Can we agree to value one another regardless of age, background, or even relationship status? I have hope that the church is growing in its affirmation of single people, but I believe we can do better. Let’s be part of the solution.

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I don’t know why we are making these faces. Here is a likely scenario:

Me: Are my lashes coming off?

Dave: No, you look perfect.

Me: But really, is my make up okay?

Dave: Seriously, it’s our wedding day. Chill. You look great.

The First Time I Met a Democrat

Weigh Up Your Options! A stylized vector cartoon of an elephant and donkey being weighed on scales on fire,reminiscent of an old

Getty Images/iStockphoto

The first time I met a Democrat, I was 15 and in tenth grade. Now, reality is I had most likely met and interacted with many Democrats in my short lifespan. But I had never been cued to it. I had gone through life assuming everyone in my close circles—friends and family and church—were all of the same political background.

It’s very similar to how I viewed religion as a young child. I remember playing at my neighborhood best friend’s house, I knew immediately her family was British by her mom’s thick Liverpool accent. But I first realized her family was Catholic when she was picking out a first communion dress. I immediately wanted to be Catholic too when I saw the lace and frills. My mom compromised with me and let me pick out a fluffy white dress for Easter, with a pink ribbon she added for spring. From that point forward, my five-year-old mind reasoned that everyone must be either Christian or Catholic. Since my family was Christian and I learned a new category I separated the rest of the world into these segments.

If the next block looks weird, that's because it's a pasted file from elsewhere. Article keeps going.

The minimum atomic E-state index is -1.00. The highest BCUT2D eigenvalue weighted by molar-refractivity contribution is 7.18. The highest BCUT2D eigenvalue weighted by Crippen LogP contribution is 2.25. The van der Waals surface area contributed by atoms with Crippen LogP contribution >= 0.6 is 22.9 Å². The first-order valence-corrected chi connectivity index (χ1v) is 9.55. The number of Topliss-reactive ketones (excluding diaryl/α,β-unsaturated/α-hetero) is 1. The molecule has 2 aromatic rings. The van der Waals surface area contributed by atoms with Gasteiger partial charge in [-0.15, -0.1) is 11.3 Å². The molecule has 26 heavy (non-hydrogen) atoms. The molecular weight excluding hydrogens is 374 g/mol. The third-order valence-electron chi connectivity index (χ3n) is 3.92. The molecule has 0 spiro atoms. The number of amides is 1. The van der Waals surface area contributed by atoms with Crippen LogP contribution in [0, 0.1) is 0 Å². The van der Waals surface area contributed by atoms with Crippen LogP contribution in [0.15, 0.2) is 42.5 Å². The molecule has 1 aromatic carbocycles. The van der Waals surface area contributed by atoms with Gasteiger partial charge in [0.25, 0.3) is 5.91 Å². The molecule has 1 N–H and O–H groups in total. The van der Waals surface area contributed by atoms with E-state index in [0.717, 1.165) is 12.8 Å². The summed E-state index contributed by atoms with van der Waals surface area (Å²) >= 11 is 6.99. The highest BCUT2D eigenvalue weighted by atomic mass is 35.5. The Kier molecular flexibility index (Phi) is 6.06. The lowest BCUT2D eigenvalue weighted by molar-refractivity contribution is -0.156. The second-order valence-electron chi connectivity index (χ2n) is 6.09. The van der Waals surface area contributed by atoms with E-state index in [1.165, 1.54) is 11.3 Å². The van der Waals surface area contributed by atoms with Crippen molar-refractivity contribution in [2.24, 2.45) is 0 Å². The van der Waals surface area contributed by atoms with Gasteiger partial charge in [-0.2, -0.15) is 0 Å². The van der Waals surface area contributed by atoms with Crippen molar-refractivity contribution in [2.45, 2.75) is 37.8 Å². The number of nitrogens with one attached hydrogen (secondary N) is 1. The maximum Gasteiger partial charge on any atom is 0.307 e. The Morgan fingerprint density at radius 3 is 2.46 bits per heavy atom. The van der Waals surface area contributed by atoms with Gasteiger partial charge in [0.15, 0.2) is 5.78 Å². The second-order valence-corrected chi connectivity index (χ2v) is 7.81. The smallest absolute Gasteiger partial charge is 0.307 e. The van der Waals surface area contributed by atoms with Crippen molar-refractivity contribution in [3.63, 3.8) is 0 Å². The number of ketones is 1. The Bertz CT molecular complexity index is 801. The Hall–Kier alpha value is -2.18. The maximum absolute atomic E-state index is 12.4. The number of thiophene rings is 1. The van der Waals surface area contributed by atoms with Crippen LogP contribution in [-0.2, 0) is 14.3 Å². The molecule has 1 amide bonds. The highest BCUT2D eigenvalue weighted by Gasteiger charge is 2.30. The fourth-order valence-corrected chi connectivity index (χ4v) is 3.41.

I share that to say, each time we encounter something different from our perspective or worldview, we make a choice. You either assimilate it into something you know, or you create a new space for this to co-exist alongside your reality. I firmly believe that humanity improves as we rub shoulders with people of differing belief systems in all spheres of life.

As a white, middle-class, straight, Christian, American female with a graduate degree, I experience reality through a particular set of lenses. Just because others have differing lenses than me does not diminish their reality. But I am dependent on relationship, conversation, and experience to acquire new (yet still imperfect) lenses.

How can we encourage others to grow in their perspectives and empathy? We need to create moments of dissonance by the above factors: relationship, conversation, experience.

I still see the faces sitting around the library table after school, as my student-led Christian high school club met to discuss possible events that school year. I don’t remember what was said before, but one of the guys at the table suggested that we could also call the club “Young Christian Republicans” and as I prepared to shrug his comment off as unnecessary, another person at the table spoke up. She had always been a quiet and steady presence, so her words captured my attention immediately.